Infantry Assault Badge, by W. Hobacher


SKU: 01.GTR.0602.105.04.000

Estimated market value:

$100 USD

  • Infantry Assault Badge, by W. Hobacher Obverse
  • Infantry Assault Badge, by W. Hobacher Reverse
  • Infantry Assault Badge, by W. Hobacher Detail

Estimated market value:

$100 USD


  • Country
  • Composition
  • Size

Physical Description and Item Details

Germany, Wehrmacht. An Infantry Assault Badge, Silver Grade, by Wilhelm Hobacher

(Infanterie-Sturmabzeichen in Silber). Constructed of silvered feinzink, the obverse consisting of an oval oak leaf wreath, joined together at the bottom by ribbon, topped by a Heer-style German national eagle clutching a mobile swastika, diagonally across the badge is a Karabiner 98k rifle with the bayonet attached and the carrying sling hanging from the rifle, the reverse with a crimped barrel hinge and vertical pinback meeting a round wire catch, maker marked with the logo of Wilhelm Hobacher, Vienna, measuring 46.75 mm (w) x 61.20 mm (h), weighing 33.0 grams, with some oxidation and loss of finish evident, in overall better than very fine condition.


The Infantry Assault Badge was instituted by Generaloberst von Brauchitsch on December 20, 1939, and was conferred upon infantrymen who demonstrated their bravery and merit in combat. In order to receive the award, an individual had to participate in three or more front line attacks on at least three different days. Counter attacks and reconnaissance counted as an attack.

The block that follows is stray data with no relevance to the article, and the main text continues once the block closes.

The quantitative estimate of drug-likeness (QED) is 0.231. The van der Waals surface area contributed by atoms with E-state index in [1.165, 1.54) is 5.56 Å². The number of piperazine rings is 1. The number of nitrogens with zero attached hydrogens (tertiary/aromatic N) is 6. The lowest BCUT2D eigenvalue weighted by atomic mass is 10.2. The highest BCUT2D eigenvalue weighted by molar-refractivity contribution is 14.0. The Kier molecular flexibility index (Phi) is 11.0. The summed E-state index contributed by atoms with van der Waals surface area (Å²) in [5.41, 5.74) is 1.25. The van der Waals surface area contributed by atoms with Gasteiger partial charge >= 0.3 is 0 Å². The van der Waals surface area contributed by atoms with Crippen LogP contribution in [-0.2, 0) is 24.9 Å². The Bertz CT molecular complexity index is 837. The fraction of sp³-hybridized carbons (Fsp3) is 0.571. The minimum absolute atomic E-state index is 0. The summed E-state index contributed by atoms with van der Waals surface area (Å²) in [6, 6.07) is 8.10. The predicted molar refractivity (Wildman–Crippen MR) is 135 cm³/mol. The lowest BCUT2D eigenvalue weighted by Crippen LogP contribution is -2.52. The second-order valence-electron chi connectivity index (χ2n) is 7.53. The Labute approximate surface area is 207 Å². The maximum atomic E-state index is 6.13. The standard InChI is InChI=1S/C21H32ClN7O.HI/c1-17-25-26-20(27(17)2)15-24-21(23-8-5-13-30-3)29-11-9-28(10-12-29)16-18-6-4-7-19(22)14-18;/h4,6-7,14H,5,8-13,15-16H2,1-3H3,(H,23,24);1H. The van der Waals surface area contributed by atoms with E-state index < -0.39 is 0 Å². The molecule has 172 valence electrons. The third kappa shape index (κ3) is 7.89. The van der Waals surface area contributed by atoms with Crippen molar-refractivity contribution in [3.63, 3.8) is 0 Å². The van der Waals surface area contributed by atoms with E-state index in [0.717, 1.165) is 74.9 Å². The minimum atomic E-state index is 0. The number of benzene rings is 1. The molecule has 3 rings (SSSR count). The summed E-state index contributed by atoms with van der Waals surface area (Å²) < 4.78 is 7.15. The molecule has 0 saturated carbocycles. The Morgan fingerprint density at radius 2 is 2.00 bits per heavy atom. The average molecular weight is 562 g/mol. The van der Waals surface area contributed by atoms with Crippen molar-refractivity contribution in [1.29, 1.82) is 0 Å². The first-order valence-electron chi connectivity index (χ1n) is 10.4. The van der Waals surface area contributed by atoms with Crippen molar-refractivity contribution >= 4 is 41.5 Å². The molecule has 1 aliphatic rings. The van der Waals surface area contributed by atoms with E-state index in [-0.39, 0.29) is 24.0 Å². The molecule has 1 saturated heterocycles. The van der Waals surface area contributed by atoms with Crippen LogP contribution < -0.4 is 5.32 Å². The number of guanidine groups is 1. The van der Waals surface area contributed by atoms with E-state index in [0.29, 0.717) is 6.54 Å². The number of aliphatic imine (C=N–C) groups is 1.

The Silver Badge was awarded to men of infantry and mountain troop regiments. In special cases, this included ground combat units of the Luftwaffe and Kriegsmarine. Members of the Waffen-SS and police forces were also eligible if they met the prerequisites. It was first awarded in late May of 1940. The Bronze Badge was awarded to men of motorized regiments and was first awarded in early June of 1940.

The badge was originally designed by C.E. Junker in Berlin, but a variety of makers started producing these badges using dies from other makers, or by making their own dies.

The badge can be found in different variations, either hollow die-stamped, semi-hollow die-stamped, or solid die-cast/die forged. The type of hinges and catches used on the badge depend upon the manufacturer. Screwbacks with a circular corrugated patterned plate are very rare.

Some badges were maker marked, others left unmarked, and some carried the company’s LDO number, indicating production for the private retail market.

It is unknown how many Infantry Assault Badges were awarded, but estimates are as high as several million.

Since some companies used very similar designs compared to other local makers, these have been combined in the same design category. There is a large number of makers and variations, which is why not necessarily all versions for every single maker can be shown here.

The Souval design is named after maker Rudolf Souval. However, it is unknown if this particular maker created the design that was used extensively by makers from the greater Vienna area. Many of these makers collaborated with one another. The companies using this design include Rudolf Souval, Friedrich Orth, Grossmann & Co., and Wilhelm Hobacher, as well as one or more additional unknown makers who have yet to be identified.


Item For Sale By

Be the first to sell this item

Wanted By

Be the first to request this item


Sign in to comment and reply.

Scroll Top